Attention to details

In this post, I want to highlight some of the small things GTK+ does for your application that you may have never noticed, or haven’t thought about. GTK+ has many of these, and toolkit developers loose sleep over them, so you don’t have to.

Keyboard navigation

It is important that the entire UI of your application can be reached with the keyboard − a mouse may not be around, or the user may not be able to use it. To this end, GTK+ lets you move the focus between widgets using the Tab key. The order in which widgets are reached is referred to as focus chain. In most situations, GTK+ comes up with a reasonable order by itself. But you can always force a different order with gtk_container_set_focus_chain().


Apart from tabbing, GTK+ also provides directional navigation using the arrow keys, mnemonics to directly move the focus to specific widgets, and accelerators for actions in menus. Mnemonics are keyboard shortcuts that use Alt in combination with an underlined character; accelerators often involve the Ctrl key.


Most applications are translated in many languages. But you may have never seen how your application looks in one of its translations. You should check it out. In languages with a right-to-left writing direction, it is not enough to replace all strings by their translations; it is also expected that the interface adapts to the change in direction.

We casually call this flipping, and most GTK+ container widgets do it automatically when appropriate.

FilechooserResoohcelifIn the rare case where flipping is not appropriate (say, if you are dealing with maps, and you want to show an arrow that indicates West), you can override the locale-derived direction by calling gtk_widget_set_text_direction().

Baseline alignment

The human eye is very sensitive to jumps of the baseline as it moved over a line of text. If that happens, it leaves a ransom note feeling. The most common case where this can be a noticeable problem in UIs is when controls are layed out in a grid with labels.

Baselines GTK+ has the ability to align widgets with respect to their baseline. To take advantage of this, you must set the valign property of the widgets to GTK_ALIGN_BASELINE.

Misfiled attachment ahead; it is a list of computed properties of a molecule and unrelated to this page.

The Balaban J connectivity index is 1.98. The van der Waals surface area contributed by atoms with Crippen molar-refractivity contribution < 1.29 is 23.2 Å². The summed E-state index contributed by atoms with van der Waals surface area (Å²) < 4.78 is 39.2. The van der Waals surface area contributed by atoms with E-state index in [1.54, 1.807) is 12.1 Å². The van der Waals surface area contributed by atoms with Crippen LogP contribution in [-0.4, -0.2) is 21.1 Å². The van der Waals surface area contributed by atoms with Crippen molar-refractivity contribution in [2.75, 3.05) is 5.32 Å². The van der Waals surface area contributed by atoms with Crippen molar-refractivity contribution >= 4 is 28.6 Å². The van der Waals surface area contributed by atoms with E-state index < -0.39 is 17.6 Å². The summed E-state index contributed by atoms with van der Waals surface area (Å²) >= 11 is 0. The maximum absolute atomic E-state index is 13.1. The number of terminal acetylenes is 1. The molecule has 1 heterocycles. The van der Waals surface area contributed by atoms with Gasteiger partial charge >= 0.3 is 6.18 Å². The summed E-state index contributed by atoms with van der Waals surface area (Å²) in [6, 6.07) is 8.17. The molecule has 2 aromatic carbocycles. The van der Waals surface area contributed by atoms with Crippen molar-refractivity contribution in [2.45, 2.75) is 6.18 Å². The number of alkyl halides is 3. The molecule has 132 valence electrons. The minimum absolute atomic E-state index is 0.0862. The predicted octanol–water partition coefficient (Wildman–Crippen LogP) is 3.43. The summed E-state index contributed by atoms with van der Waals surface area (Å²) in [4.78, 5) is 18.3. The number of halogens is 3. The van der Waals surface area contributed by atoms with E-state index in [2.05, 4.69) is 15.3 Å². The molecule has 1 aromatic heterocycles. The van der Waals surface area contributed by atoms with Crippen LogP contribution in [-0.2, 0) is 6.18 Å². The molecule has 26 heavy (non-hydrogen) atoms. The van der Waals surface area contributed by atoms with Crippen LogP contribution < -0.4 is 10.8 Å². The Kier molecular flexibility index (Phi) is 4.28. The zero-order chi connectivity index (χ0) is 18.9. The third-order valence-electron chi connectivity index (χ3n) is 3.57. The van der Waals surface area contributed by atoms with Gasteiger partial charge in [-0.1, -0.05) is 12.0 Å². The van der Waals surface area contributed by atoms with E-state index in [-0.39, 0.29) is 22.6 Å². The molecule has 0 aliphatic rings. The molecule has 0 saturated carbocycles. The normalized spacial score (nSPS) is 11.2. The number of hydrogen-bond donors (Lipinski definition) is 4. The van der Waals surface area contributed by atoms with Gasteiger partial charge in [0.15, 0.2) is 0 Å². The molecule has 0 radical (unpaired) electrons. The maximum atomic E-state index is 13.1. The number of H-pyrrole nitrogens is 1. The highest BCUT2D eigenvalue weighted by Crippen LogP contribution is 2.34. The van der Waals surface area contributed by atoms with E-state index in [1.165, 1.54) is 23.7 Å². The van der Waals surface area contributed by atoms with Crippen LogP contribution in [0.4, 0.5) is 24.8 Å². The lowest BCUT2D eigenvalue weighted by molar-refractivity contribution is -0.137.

AccessibilityIn modern UIs, many controls use just an icon. This looks nice and saves space, but it might be a problem if you can’t actually see the contents of the screen very well. A screen reader can only help if it knows how to translate those icons into meaningful text. For many standard icon names (such as the icons shown in this example), GTK+ does this automatically. If you are using other icons, you should use atk_object_set_name() to set a name on the accessible of the button.

And now, popovers

GTK+ has seen a fair bit of new development over the last year. We’ve gained new containers such as list box and flow box and stack and new widgets like the search bar, places sidebar, header bar and action bar. The Wayland backend has come a long way, and we’ve gotten hi-dpi support and client-side decorations.

One feature that we haven’t gotten until today, and that has been on the wishlist for a while is popovers. 

Popovers are transient views that are somewhat in the middle between menus and dialogs. The are transient like menus – you don’t expect to keep them open for more than a single action. On the other hand, they can display arbitrary information and allow input and interaction like a dialog. One big advantage of popovers over menus is that they are much easier to interact with using touch.

These are of course very popular in mobile UIs, but it makes a lot of sense to have them available on the desktop as well.

Inside GTK+, we’ve had some nascent support for this style of UI with the touch selection work that Carlos Garnacho merged almost exactly a year ago.

Touch selection

Carlos has now generalized this work and turned it into a full-blown GtkPopover implementation. Since the work has only been merged today, I can’t really link to API documentation yet. But the API is very easy: you create a popover with gtk_popover_new(). It is a container like any other, so can just pack your content as usual. And you control its visibility with gtk_widget_show(). The direction of the ‘tail’ that points to the parent widget can be set with gtk_popover_set_position().

popover = gtk_popover_new (parent_widget);
gtk_container_add (GTK_CONTAINER (popover), my_content);
gtk_widget_show (popover);

We don’t yet have any users of popovers inside GTK+ apart from touch selections, but I expect that to change soon.

Many thanks to Carlos for getting this done!

Even more client-side decorations

The design for the new GTK+ color chooser had its buttons at the top from the beginning. When I implemented it, we just didn’t have client-side decorations and headerbars to realize this aspect of the design. Now we do, so we can complete the redesign of the color chooser:

Of course, it doesn’t make sense to do this only for one dialog, so the other dialogs that are included in GTK+ have received a similar facelift.

Apart from recovering vertical space (do you really need the typical dialog title “Open a file” to remind you that the window you are looking at is a file chooser ?), the main advantage of this change is consistency: There is always a control at the top right corner of a window to close it.

These new-style dialogs are also more consistent with applications using client-side decorations, like all the modern GNOME applications. But of course, GTK+ is not just a toolkit for GNOME, therefore we’ve done our best to introduce this change in a way that does not upset our other audiences.